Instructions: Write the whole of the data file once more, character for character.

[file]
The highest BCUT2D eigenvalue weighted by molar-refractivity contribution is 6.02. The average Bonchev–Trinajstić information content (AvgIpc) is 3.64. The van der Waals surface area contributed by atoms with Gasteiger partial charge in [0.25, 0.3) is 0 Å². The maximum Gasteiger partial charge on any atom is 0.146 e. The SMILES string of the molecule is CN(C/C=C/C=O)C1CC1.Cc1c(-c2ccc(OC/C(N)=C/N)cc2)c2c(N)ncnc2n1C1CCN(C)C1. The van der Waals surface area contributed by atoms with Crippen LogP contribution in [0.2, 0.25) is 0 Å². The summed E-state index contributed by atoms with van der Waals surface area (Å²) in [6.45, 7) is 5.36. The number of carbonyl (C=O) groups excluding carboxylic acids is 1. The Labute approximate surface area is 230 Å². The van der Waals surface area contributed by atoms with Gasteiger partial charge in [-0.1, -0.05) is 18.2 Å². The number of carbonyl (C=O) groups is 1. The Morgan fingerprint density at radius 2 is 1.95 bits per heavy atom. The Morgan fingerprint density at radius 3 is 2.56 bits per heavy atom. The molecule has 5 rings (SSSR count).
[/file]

The highest BCUT2D eigenvalue weighted by molar-refractivity contribution is 6.02. The average Bonchev–Trinajstić information content (AvgIpc) is 3.64. The van der Waals surface area contributed by atoms with Gasteiger partial charge in [0.25, 0.3) is 0 Å². The maximum Gasteiger partial charge on any atom is 0.146 e. The SMILES string of the molecule is CN(C/C=C/C=O)C1CC1.Cc1c(-c2ccc(OC/C(N)=C/N)cc2)c2c(N)ncnc2n1C1CCN(C)C1. The van der Waals surface area contributed by atoms with Crippen LogP contribution in [0.2, 0.25) is 0 Å². The summed E-state index contributed by atoms with van der Waals surface area (Å²) in [6.45, 7) is 5.36. The number of carbonyl (C=O) groups excluding carboxylic acids is 1. The Labute approximate surface area is 230 Å². The van der Waals surface area contributed by atoms with Gasteiger partial charge in [-0.1, -0.05) is 18.2 Å². The number of carbonyl (C=O) groups is 1. The Morgan fingerprint density at radius 2 is 1.95 bits per heavy atom. The Morgan fingerprint density at radius 3 is 2.56 bits per heavy atom. The molecule has 5 rings (SSSR count).